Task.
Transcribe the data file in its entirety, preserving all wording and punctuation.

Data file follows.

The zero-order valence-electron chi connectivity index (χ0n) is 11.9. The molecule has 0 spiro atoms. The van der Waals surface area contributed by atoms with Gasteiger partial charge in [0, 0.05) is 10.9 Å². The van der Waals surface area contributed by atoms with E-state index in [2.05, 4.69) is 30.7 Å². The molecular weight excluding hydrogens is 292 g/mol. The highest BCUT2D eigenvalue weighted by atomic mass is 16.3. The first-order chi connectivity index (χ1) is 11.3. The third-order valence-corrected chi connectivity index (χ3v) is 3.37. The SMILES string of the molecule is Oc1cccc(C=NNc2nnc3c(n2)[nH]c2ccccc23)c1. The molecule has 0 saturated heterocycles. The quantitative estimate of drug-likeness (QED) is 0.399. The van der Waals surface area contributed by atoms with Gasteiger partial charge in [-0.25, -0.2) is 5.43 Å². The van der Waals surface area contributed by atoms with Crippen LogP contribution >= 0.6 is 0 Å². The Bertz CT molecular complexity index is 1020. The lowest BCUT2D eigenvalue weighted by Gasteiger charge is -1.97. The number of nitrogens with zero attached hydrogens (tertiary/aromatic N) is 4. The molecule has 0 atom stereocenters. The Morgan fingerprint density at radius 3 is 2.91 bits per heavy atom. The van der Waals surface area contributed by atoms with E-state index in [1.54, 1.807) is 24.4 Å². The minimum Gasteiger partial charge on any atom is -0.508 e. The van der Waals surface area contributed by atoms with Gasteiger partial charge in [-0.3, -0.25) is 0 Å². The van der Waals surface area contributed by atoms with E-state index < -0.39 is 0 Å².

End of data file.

The zero-order valence-electron chi connectivity index (χ0n) is 11.9. The molecule has 0 spiro atoms. The van der Waals surface area contributed by atoms with Gasteiger partial charge in [0, 0.05) is 10.9 Å². The van der Waals surface area contributed by atoms with E-state index in [2.05, 4.69) is 30.7 Å². The molecular weight excluding hydrogens is 292 g/mol. The highest BCUT2D eigenvalue weighted by atomic mass is 16.3. The first-order chi connectivity index (χ1) is 11.3. The third-order valence-corrected chi connectivity index (χ3v) is 3.37. The SMILES string of the molecule is Oc1cccc(C=NNc2nnc3c(n2)[nH]c2ccccc23)c1. The molecule has 0 saturated heterocycles. The quantitative estimate of drug-likeness (QED) is 0.399. The van der Waals surface area contributed by atoms with Gasteiger partial charge in [-0.25, -0.2) is 5.43 Å². The van der Waals surface area contributed by atoms with Crippen LogP contribution >= 0.6 is 0 Å². The Bertz CT molecular complexity index is 1020. The lowest BCUT2D eigenvalue weighted by Gasteiger charge is -1.97. The number of nitrogens with zero attached hydrogens (tertiary/aromatic N) is 4. The molecule has 0 atom stereocenters. The Morgan fingerprint density at radius 3 is 2.91 bits per heavy atom. The van der Waals surface area contributed by atoms with E-state index in [1.54, 1.807) is 24.4 Å². The minimum Gasteiger partial charge on any atom is -0.508 e. The van der Waals surface area contributed by atoms with Gasteiger partial charge in [-0.3, -0.25) is 0 Å². The van der Waals surface area contributed by atoms with E-state index < -0.39 is 0 Å².